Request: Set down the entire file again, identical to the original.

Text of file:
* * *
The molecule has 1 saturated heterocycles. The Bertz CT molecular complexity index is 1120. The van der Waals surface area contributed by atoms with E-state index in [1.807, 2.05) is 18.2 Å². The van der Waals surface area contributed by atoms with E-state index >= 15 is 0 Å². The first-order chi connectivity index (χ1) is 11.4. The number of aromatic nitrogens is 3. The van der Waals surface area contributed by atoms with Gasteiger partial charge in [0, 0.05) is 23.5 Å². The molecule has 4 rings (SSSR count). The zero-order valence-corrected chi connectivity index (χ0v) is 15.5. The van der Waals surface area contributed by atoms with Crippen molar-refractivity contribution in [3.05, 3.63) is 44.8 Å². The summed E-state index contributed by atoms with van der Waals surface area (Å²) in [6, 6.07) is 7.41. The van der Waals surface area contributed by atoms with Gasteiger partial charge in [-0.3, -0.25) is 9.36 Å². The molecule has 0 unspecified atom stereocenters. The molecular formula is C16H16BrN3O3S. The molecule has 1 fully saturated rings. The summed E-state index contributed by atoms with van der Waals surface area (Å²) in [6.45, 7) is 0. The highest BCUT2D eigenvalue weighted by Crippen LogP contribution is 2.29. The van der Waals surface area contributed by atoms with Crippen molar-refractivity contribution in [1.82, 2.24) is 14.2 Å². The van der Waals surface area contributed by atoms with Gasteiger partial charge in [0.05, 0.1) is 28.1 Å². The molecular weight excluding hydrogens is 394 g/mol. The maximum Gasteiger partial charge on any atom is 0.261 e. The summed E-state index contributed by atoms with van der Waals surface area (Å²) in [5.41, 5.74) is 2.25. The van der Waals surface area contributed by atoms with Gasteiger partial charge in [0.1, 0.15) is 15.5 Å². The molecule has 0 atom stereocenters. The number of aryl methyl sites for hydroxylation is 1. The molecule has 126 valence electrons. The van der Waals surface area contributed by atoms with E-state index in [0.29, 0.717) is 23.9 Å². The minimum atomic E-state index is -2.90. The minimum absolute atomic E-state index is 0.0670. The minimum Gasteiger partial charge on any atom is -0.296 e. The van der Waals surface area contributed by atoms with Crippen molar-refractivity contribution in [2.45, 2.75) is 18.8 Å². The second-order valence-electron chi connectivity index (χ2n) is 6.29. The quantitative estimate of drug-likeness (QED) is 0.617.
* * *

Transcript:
The molecule has 1 saturated heterocycles. The Bertz CT molecular complexity index is 1120. The van der Waals surface area contributed by atoms with E-state index in [1.807, 2.05) is 18.2 Å². The van der Waals surface area contributed by atoms with E-state index >= 15 is 0 Å². The first-order chi connectivity index (χ1) is 11.4. The number of aromatic nitrogens is 3. The van der Waals surface area contributed by atoms with Gasteiger partial charge in [0, 0.05) is 23.5 Å². The molecule has 4 rings (SSSR count). The zero-order valence-corrected chi connectivity index (χ0v) is 15.5. The van der Waals surface area contributed by atoms with Crippen molar-refractivity contribution in [3.05, 3.63) is 44.8 Å². The summed E-state index contributed by atoms with van der Waals surface area (Å²) in [6, 6.07) is 7.41. The van der Waals surface area contributed by atoms with Gasteiger partial charge in [-0.3, -0.25) is 9.36 Å². The molecule has 0 unspecified atom stereocenters. The molecular formula is C16H16BrN3O3S. The molecule has 1 fully saturated rings. The summed E-state index contributed by atoms with van der Waals surface area (Å²) in [6.45, 7) is 0. The highest BCUT2D eigenvalue weighted by Crippen LogP contribution is 2.29. The van der Waals surface area contributed by atoms with Crippen molar-refractivity contribution in [1.82, 2.24) is 14.2 Å². The van der Waals surface area contributed by atoms with Gasteiger partial charge in [0.05, 0.1) is 28.1 Å². The molecular weight excluding hydrogens is 394 g/mol. The maximum Gasteiger partial charge on any atom is 0.261 e. The summed E-state index contributed by atoms with van der Waals surface area (Å²) in [5.41, 5.74) is 2.25. The van der Waals surface area contributed by atoms with Gasteiger partial charge in [0.1, 0.15) is 15.5 Å². The molecule has 0 atom stereocenters. The number of aryl methyl sites for hydroxylation is 1. The molecule has 126 valence electrons. The van der Waals surface area contributed by atoms with E-state index in [0.29, 0.717) is 23.9 Å². The minimum atomic E-state index is -2.90. The minimum absolute atomic E-state index is 0.0670. The minimum Gasteiger partial charge on any atom is -0.296 e. The van der Waals surface area contributed by atoms with Crippen molar-refractivity contribution in [2.45, 2.75) is 18.8 Å². The second-order valence-electron chi connectivity index (χ2n) is 6.29. The quantitative estimate of drug-likeness (QED) is 0.617.